Much of the gun-buying public has doubts that smart-gun technology such as that found in the ArmatixSmart System IP1 could be an improvement in personal safety. Image source: Armatix GmbH.
President Obama'sexecutive order on guns issued in January directed the Departments of Justice, Homeland Security, and Defense to compile a report on how to jump-start the development of so-called "smart-gun" technology, supposed innovations that could reduce the incidence of unintended death from firearms.
Last month those agencies issued their reportand came up with a road map for smart-gun technology to become a reality. The primary recommendation was essentially for law enforcement to determine the direction that enhancements would take.
Laying down the law
By using the power of the purse (e.g., firearms purchases by police departments across the country), government could steer manufacturers in a certain direction. By recommendingproduct improvements that would meet the rigorous needs of protecting both officers and the communities they serve, technologies might emerge thatwould make guns smarter and safer.
Local police agencies buy a lot of guns every year.Smith & Wesson Holding Corp. , for example, realizedalmost $16 million in such sales in the third quarter offiscal year 2016, and over $64 million in fiscal 2015, or 8% and 12% of its total revenues, respectively.
The Smith & WessonM&P40. Image source: Smith & Wesson.
While figures for law enforcement sales by privately held Glock aren't available, the Austrian gun manufacturer estimates almost two-thirds of all law enforcement agencies in the U.S. deploy its firearms.SIG Sauer is another privately held gunmaker that enjoys a large measure of popularity among police departments.
Conversely,Sturm, Ruger has a negligible presence in police departments, though many individual officers will likely have purchased Rugers for personal use.
Although proponents have long agitated for the development of such technological advances, thus far they've been thwarted by two powerful forces. Neither one is the National Rifle Association, which is publicly agnostic about smart-gun technology, but in private is probably heavily opposed.
No, the reasons why smart-gun technology isn't a reality are that the gun-buying public doesn't want it, and the technology is flawed (which drives buyer opposition to it).
The problems with smart-gun enhancements are legion. User-authentication technology, for example, is especially problematic. Obama touted the potential for biometric recognition in his January remarks when he said, "if you can't unlock your phone unless you've got the right fingerprint, why can't we do the same thing for our guns?"But biometric recognition also eliminates a primary reason people purchase a gun today: to protect self, family, and home. If a gun would be rendered useless to a spouse in time of need, a buyer would reject purchasing that gun.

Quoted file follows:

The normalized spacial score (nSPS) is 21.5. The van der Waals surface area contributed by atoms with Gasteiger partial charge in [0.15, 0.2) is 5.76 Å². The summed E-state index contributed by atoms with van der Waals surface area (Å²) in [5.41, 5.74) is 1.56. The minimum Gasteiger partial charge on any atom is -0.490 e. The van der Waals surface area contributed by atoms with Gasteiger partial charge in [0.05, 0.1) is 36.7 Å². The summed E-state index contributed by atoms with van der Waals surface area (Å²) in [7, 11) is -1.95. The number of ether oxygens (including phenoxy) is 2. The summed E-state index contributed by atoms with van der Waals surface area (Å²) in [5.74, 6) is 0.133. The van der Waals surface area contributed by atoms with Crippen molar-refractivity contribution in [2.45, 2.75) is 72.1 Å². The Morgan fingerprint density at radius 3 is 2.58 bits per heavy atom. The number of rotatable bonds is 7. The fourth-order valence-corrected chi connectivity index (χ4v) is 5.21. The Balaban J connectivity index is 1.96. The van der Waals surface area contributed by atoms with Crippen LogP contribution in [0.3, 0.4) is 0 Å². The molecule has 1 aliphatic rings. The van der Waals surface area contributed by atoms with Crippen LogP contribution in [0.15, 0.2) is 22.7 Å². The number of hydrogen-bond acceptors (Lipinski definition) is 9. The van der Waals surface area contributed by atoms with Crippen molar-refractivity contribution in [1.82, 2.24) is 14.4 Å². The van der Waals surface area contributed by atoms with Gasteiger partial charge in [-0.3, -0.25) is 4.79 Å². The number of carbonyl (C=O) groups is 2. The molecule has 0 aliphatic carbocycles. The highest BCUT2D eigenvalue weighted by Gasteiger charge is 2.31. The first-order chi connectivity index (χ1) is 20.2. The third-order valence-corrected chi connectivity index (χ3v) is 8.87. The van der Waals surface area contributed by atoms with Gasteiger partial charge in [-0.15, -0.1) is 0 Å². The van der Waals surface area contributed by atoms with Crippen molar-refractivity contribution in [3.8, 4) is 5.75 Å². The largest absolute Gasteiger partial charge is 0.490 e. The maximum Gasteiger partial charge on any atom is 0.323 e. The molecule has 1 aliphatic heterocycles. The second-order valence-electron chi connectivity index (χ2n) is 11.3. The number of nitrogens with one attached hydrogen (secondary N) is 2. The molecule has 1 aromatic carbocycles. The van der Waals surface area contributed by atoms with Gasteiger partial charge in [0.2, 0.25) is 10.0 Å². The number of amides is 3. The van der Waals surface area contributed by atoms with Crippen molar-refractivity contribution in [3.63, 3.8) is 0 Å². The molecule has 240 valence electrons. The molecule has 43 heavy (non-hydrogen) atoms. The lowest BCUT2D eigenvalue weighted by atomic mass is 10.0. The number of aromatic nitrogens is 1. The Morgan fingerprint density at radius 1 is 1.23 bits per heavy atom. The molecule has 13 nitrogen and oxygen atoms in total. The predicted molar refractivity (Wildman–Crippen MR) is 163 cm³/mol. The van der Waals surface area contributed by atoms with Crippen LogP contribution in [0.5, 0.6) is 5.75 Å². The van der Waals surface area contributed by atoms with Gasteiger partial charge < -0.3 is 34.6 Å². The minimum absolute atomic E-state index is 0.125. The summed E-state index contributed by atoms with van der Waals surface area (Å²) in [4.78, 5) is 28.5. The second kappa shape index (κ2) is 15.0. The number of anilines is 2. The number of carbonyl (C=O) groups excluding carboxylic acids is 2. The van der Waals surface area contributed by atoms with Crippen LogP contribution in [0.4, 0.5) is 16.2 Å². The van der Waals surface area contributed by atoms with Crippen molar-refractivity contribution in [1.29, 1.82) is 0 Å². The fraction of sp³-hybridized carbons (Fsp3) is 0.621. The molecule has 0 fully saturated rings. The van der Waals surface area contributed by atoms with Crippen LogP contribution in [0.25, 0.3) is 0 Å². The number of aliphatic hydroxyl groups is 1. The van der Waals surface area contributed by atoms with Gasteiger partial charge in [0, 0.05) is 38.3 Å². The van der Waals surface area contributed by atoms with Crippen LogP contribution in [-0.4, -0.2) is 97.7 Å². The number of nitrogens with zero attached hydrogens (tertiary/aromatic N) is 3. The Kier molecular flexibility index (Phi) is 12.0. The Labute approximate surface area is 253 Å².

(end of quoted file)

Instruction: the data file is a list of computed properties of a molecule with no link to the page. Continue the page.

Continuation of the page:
Armatix is a German gunmaker that makes a .22 LR caliber handgun equipped with an RFID chip synced with a wristband. The gun becomes disabled if the chip is too far away from the wristband, a useful feature if the gun was stolen -- not so helpful if the owner needs to shoot but doesn't have time to first get the wristband. Moreover, wristbands need to be charged, and having a dead battery, or one without a sufficient charge in a time of crisis, means your gun is useless. There's also the potential for countertechnology to thwart your ability to fire a gun even if you meet all the conditions.
The technology all sounds good in theory, but in practical, real-world scenarios where someone needs to fire a gun, the technology might just thwart his or her efforts to do so.
A tricked-out brick
Although we increasingly rely upon technology in our lives, we also know it's inherently unreliable. It may work in the vast majority of circumstances as intended, but when it comes down to a life-or-death situation, not many people want to put their faith in the "iPhone of guns." If a computer chip failed at that moment, it could render your sole means of protection a brick.
Gun buyers have said they don't want smart-gun technology, and have punished manufacturers that pursue it. Smith & Wesson faced a furious backlash from gun owners who boycotted its guns when, in 2000,it signed an agreement with the Clinton Administration to explore smart-gun technology. Colt Industries faced a similar boycott when it developed the Z-40, which contained an RFID chip and a wrist transponder.
The people most not wanting to be lab rats in this test are the police. The Fraternal Order of Police told Politico, "Police officers in general, federal officers in particular, shouldn't be asked to be the guinea pigs in evaluating a firearm that nobody's even seen yet."Certainly when confronted with an armed suspect, it's not the time to worry about whether your department's smart-gun purchase was a really dumb decision.
The marketplace has spoken on the issue and has largely rejected the technology. Gun buyers don't want it, most manufacturers see no future (or profit) in it, and the police don't want to be test dummies for it. Mostly the people pushing for smart-gun technology are those who ultimately want to ban guns, and that creates a chasm of distrust so wide that no amount of money thrown into research will narrow it.
The article Will There Ever Be a Market for Smart Gun Technology? Should There Be One? originally appeared on Fool.com.
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